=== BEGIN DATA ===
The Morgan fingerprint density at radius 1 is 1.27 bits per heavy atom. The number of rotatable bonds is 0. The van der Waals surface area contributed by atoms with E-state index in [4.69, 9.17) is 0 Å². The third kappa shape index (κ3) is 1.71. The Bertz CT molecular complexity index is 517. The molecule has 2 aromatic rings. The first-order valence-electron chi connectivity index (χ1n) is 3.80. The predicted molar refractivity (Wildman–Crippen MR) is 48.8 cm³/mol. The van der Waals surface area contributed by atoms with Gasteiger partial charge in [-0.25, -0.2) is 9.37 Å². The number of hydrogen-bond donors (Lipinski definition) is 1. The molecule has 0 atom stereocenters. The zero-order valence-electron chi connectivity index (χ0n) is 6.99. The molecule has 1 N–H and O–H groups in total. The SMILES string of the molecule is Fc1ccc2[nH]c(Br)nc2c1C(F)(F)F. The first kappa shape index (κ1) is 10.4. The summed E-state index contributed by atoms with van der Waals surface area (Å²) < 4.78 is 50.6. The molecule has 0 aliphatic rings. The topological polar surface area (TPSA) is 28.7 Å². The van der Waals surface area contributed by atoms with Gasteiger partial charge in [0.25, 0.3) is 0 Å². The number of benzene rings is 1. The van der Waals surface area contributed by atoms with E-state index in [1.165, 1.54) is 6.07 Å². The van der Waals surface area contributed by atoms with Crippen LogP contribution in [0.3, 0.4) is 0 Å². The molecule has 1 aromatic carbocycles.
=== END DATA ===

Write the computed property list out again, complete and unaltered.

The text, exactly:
The Morgan fingerprint density at radius 1 is 1.27 bits per heavy atom. The number of rotatable bonds is 0. The van der Waals surface area contributed by atoms with E-state index in [4.69, 9.17) is 0 Å². The third kappa shape index (κ3) is 1.71. The Bertz CT molecular complexity index is 517. The molecule has 2 aromatic rings. The first-order valence-electron chi connectivity index (χ1n) is 3.80. The predicted molar refractivity (Wildman–Crippen MR) is 48.8 cm³/mol. The van der Waals surface area contributed by atoms with Gasteiger partial charge in [-0.25, -0.2) is 9.37 Å². The number of hydrogen-bond donors (Lipinski definition) is 1. The molecule has 0 atom stereocenters. The zero-order valence-electron chi connectivity index (χ0n) is 6.99. The molecule has 1 N–H and O–H groups in total. The SMILES string of the molecule is Fc1ccc2[nH]c(Br)nc2c1C(F)(F)F. The first kappa shape index (κ1) is 10.4. The summed E-state index contributed by atoms with van der Waals surface area (Å²) < 4.78 is 50.6. The molecule has 0 aliphatic rings. The topological polar surface area (TPSA) is 28.7 Å². The van der Waals surface area contributed by atoms with Gasteiger partial charge in [0.25, 0.3) is 0 Å². The number of benzene rings is 1. The van der Waals surface area contributed by atoms with E-state index in [1.165, 1.54) is 6.07 Å². The van der Waals surface area contributed by atoms with Crippen LogP contribution in [0.3, 0.4) is 0 Å². The molecule has 1 aromatic carbocycles.